Archive for October 22, 2010

It’s a Joke, Jackass

Lane Smith, It's a BookI’m surprised by the extent of the kerfuffle over the use of a single word in Lane Smith’s It’s a Book.  In her review, librarian Margaret Burke writes, “I usually love Lane Smith’s books but was disappointed with the word jackass in the first page. I will NOT put this book in my library collection.”  On her blog, Library Lady writes that the word “simply isn’t necessary” and that, although she “will still share the book in storytime,” she “just won’t read the last page.”  Even Adam Gopnik’s smart and otherwise laudatory review in the New York Times takes issue with the word, calling it a “false note” and a “too-easy joke.”

It is a joke, but easy?  I defy Mr. Gopnik and anyone else to come up with a better punch line.  “It’s a book, silly” and “It’s a book, donkey” simply are not as funny as “It’s a joke, jackass.”  The double meaning of the word “jackass” makes the joke work.  The character is both a male donkey and a foolish individual.  No other punch line will work as well here.

The joke is not exclusively “for adults,” as many reviewers allege.  It’s a joke for kids, too.  How do I know this?  I know this because kids will get the joke.  A joke for adults goes over the heads of children — so, for example, the humor of a joke that relies upon sexual innuendo would likely be lost on a 7-year-old.  But the “jackass” joke is one that a grade-schooler can get.  I suspect that what really upsets the book’s critics is the idea of a child laughing at this “jackass” joke.  Laughter conveys the child’s knowledge that the term for an animal is also a term for a blockhead.  Laughter confirms that the child is not as “innocent” as the adult wishes to believe.  Not willing to concede that his or her assumptions about the imagined innocence of children may be flawed, the adult instead strikes back at the evidence — which, in this case, is It’s a Book.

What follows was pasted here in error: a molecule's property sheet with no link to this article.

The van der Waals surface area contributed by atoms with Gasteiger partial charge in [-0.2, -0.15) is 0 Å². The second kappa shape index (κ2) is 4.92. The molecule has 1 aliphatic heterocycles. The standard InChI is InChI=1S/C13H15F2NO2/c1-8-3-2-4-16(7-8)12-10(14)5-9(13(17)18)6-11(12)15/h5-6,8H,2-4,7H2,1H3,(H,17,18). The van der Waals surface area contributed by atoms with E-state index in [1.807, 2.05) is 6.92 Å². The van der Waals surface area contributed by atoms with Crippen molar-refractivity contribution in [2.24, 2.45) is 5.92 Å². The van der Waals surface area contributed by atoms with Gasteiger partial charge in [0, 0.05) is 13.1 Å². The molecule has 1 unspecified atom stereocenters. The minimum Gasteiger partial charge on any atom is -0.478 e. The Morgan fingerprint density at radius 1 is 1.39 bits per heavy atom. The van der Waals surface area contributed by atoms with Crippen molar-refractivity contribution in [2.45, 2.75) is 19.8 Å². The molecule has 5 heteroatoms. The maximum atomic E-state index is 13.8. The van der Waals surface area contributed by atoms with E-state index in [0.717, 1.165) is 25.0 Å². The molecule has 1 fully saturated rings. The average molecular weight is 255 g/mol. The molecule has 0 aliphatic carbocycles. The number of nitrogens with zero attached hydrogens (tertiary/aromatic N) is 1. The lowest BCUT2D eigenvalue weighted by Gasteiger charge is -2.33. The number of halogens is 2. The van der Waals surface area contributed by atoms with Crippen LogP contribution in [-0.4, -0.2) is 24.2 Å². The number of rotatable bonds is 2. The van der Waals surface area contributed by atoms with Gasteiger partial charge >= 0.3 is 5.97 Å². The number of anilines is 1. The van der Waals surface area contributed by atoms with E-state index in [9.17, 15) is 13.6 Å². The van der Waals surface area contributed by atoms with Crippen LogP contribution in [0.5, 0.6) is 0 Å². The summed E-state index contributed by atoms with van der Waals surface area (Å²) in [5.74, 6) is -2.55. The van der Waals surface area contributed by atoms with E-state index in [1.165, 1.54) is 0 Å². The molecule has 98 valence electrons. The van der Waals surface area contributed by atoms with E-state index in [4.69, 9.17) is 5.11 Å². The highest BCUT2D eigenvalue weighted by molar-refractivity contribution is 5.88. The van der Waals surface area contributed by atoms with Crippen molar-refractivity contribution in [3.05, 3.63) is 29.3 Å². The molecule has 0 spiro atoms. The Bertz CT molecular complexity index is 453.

One reviewer even calls the word an “expletive,” but it isn’t.  “Jackass” is a noun, and certainly an insult to the character at whom it’s directed, but I wouldn’t elevate it to the status of “expletive.”  Nor would any reputable dictionary.  Neither Webster’s Unabridged nor the Oxford English Dictionary lists “jackass” as “slang,” “vulgar,” “offensive,” or “taboo word” (these latter two are terms used by the OED to describe some expletives).  It’s simply conveying the fact that this character is a bit of a dolt. And it’s making a joke as it does so.

Contemporary children face many serious problems: cuts in funding to education, overcrowded schools, poverty, bigotry, abuse, neglect, and so on.  The word “jackass” doesn’t even make the list.  I suppose one reason for opposing the word is that, unlike the many real problems faced by young people, this one seems more manageable.  It’s a single word, it’s uncomplicated, and standing up against it plays upon our culture’s Romantic (and still popular) ideas of children — that they’re innocent, more “pure” than adults.  For some critics, I expect, taking a “principled” stand against “bad language” is satisfying on many levels — emotional, moral, paternal/maternal, etc.

However, decrying the use of this word is also extremely silly.  “Jackass” is a male donkey.  “Jackass” is a fool.  And, in the case of It’s a Book, “jackass” is a joke.

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